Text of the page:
It was late summer ’87, I walked into Fred’s little office (which many ahem… used to smoke) to tell him I had to leave because my practical training time on my student F-1 visa was up
Fred asked if I wanted to stay on. I said, of course. I had a such a fun summer (hot as it was) but I really couldn’t unless I changed my visa status.
So Fred asked if I was a member of the Publishing Employees Credit Union. I said no that I was living from paycheck-to-paycheck. He fished out a Ulysses Grant note and told me to go see Carlos Vasconcelos (sp?) at the credit union and bring back paperwork for a personal loan.
I made some calls to see what it would cost to hire an immigration lawyer–$8K. Gulp…
Fred co-signed that loan without hesitation or question. The paperwork for that change of visa status stated (I’m paraphrasing here…) that the paper couldn’t find anyone as qualified. ( We all know photographers are a dime a dozen, even back in those days) Fred signed that paperwork.
Over the years when we would catch up. I’d ask him why he wasn’t worried about me skipping out on that loan. He’d just laugh.
Fred, I’m so thankful and I wouldn’t be here in this country without your help. LOVE YOU. Rest in Peace Fred.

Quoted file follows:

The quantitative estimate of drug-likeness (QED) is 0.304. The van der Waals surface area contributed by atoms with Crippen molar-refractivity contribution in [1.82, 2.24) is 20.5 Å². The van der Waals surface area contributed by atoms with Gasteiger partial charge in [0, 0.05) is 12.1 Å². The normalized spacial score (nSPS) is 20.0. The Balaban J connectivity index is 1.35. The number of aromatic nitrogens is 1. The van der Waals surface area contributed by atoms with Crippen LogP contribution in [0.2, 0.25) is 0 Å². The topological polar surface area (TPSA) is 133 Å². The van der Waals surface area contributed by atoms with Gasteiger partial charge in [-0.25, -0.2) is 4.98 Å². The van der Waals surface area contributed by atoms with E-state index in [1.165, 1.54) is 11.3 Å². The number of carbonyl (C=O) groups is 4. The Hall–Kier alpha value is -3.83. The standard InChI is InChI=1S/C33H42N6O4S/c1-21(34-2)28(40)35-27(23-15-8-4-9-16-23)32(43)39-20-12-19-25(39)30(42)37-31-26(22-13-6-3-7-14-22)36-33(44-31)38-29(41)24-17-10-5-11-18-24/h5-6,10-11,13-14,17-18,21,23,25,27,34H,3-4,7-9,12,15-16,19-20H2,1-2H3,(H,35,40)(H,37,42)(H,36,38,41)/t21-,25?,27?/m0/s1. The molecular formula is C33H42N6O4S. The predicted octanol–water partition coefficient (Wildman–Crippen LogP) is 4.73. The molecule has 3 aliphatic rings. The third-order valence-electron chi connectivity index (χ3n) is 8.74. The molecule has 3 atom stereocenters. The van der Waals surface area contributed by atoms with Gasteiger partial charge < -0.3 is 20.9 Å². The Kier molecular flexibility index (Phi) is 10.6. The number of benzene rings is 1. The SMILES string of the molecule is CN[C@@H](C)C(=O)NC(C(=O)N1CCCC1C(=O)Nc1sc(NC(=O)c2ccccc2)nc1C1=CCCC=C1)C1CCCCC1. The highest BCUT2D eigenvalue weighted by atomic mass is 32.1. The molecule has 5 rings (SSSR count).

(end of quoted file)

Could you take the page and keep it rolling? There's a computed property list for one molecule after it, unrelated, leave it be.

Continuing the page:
I would have loved to tell this tale at a roast rather than posthumously like this, dear Fred. David Bauman, I’m going to miss him.
2 thoughts on “Rest in Peace Fred Bauman”
Thank you for taking the time to leave such a nice comment about Fred. He changed the course of my life. I’ve always heard of guardian angels as a kid but until I met Fred, I thought of them as fiction. See the picture he took of Riverside’s most famous landmark of the Mission Inn. He even signed it for me.
What an incredible man. A true testimony to taking the time to see the value we bring to each other, believing in people and being a great human. Cheers to a life well lived and the legacy he leaves with you and those like you he truly touched.
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